OLD BARN № 068
I think this is one of the prettiest barns in my collection, and one of the most unusual, too, for several reasons. First, it has a drive-bay that is off-center, there on the right instead of in the middle of the main wall. Also there are several smaller doors on that main wall, instead of just one or two. The door on the second level is obviously a hay-door, for loading hay, as evidenced by the beam protruding outward over it for affixing a pulley system. Most hay-doors are square, though, so that rectangular opening is also peculiar.
Another unusual feature is the green roof, seen in the following alternative view a little ways down the road. Most barn roofs are painted red, or left as bare sheet metal which rusts to a reddish-brown over time, but this green roof coordinates so nicely with the green of the landscape!
Also, note the extremely long shadow from the beam over the hay-door. That shadow reaches almost down to the drive bay!
There are so many barns in this area, as the following screenshot from BING Maps shows. The numbers indicate barns that have already been featured in my blog, and the white dots indicate barns that have yet to be featured. Also, this is just one area of this rather rural county, with many other similar areas! A couple of adjacent counties have similar areas.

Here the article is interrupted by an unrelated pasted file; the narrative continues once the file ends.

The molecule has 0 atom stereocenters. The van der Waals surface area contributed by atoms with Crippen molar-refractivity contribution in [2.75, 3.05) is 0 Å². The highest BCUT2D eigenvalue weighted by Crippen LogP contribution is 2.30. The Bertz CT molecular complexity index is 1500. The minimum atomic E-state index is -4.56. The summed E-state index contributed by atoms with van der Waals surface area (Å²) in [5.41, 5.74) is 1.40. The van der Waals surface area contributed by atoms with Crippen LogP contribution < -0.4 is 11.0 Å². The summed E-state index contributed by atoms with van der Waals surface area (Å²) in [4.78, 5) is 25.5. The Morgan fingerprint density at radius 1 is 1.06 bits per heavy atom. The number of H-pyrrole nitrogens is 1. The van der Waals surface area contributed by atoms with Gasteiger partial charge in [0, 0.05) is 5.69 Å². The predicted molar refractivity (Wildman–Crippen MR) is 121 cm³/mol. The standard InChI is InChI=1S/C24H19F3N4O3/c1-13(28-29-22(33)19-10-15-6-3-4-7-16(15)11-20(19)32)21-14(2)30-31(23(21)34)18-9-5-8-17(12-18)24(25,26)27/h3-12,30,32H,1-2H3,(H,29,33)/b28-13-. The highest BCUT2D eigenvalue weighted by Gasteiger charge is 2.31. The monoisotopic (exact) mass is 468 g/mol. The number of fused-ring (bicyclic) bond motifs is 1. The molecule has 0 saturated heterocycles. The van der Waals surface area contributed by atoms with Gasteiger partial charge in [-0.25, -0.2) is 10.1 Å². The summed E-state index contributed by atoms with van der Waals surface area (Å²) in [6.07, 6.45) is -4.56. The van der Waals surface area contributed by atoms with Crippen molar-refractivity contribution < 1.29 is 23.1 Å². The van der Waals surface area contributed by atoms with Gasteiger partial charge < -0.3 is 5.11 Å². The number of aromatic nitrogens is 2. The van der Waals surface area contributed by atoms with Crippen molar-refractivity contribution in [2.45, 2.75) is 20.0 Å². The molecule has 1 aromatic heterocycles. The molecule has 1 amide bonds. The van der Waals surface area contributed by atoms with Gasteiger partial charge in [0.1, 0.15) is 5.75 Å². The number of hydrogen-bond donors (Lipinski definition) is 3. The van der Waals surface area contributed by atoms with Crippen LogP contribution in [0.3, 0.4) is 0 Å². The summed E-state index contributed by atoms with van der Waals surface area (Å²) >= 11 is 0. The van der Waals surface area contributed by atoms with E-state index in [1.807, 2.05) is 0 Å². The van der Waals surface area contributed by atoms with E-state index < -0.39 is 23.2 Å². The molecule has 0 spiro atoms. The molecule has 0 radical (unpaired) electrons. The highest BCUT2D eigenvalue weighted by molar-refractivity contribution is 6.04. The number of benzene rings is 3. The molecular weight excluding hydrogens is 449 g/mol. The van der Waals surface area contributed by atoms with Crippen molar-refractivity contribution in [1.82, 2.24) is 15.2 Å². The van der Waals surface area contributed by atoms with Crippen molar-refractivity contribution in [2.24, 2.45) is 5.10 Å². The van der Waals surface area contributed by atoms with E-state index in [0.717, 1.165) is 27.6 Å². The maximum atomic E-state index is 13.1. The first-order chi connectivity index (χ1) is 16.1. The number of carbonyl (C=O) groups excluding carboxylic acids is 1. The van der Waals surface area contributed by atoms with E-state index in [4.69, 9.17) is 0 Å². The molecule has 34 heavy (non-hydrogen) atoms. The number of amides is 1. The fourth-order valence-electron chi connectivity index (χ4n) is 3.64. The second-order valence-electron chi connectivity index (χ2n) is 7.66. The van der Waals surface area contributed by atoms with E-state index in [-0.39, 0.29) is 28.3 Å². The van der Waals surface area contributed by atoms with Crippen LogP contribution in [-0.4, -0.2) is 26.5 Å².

The Department of Public Works for the county indicates 1,362 miles (2,192 km) of roads that are maintained by the county or state. I have already resigned myself to the fact that I simply cannot explore them all. But, I have cataloged over 300 barns thus far, and adding more to the collection periodically as time, health, and life-in-general allow.
Please stay tuned as more barns are unveiled, one-by-one!
to learn more about either of these projects, please visit: @heyhaveyamet or @theterminal